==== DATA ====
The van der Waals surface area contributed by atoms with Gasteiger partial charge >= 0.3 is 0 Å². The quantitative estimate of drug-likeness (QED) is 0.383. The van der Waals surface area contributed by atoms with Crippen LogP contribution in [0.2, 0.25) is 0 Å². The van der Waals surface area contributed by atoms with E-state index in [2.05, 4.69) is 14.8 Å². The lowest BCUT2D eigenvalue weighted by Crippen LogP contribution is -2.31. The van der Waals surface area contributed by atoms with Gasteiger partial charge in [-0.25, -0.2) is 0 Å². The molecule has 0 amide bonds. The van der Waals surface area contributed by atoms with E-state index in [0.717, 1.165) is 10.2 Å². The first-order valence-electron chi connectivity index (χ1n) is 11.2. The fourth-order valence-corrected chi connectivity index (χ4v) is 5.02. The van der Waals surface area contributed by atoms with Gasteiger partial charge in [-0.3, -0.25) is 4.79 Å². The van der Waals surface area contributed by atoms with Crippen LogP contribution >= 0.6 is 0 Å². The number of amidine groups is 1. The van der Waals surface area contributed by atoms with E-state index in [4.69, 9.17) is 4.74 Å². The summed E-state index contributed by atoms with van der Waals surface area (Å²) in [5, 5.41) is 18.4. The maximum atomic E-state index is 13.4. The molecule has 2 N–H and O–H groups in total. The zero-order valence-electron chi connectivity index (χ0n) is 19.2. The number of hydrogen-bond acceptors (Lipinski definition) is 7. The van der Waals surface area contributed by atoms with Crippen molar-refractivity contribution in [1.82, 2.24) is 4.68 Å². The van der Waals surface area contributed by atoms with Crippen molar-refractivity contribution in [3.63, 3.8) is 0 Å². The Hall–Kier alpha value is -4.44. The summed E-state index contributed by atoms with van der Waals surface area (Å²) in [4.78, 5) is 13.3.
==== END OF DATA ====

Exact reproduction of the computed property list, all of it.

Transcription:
The van der Waals surface area contributed by atoms with Gasteiger partial charge >= 0.3 is 0 Å². The quantitative estimate of drug-likeness (QED) is 0.383. The van der Waals surface area contributed by atoms with Crippen LogP contribution in [0.2, 0.25) is 0 Å². The van der Waals surface area contributed by atoms with E-state index in [2.05, 4.69) is 14.8 Å². The lowest BCUT2D eigenvalue weighted by Crippen LogP contribution is -2.31. The van der Waals surface area contributed by atoms with Gasteiger partial charge in [-0.25, -0.2) is 0 Å². The molecule has 0 amide bonds. The van der Waals surface area contributed by atoms with E-state index in [0.717, 1.165) is 10.2 Å². The first-order valence-electron chi connectivity index (χ1n) is 11.2. The fourth-order valence-corrected chi connectivity index (χ4v) is 5.02. The van der Waals surface area contributed by atoms with Gasteiger partial charge in [-0.3, -0.25) is 4.79 Å². The van der Waals surface area contributed by atoms with Crippen LogP contribution >= 0.6 is 0 Å². The number of amidine groups is 1. The van der Waals surface area contributed by atoms with E-state index in [4.69, 9.17) is 4.74 Å². The summed E-state index contributed by atoms with van der Waals surface area (Å²) in [5, 5.41) is 18.4. The maximum atomic E-state index is 13.4. The molecule has 2 N–H and O–H groups in total. The zero-order valence-electron chi connectivity index (χ0n) is 19.2. The number of hydrogen-bond acceptors (Lipinski definition) is 7. The van der Waals surface area contributed by atoms with Crippen molar-refractivity contribution in [1.82, 2.24) is 4.68 Å². The van der Waals surface area contributed by atoms with Crippen molar-refractivity contribution in [3.63, 3.8) is 0 Å². The Hall–Kier alpha value is -4.44. The summed E-state index contributed by atoms with van der Waals surface area (Å²) in [4.78, 5) is 13.3.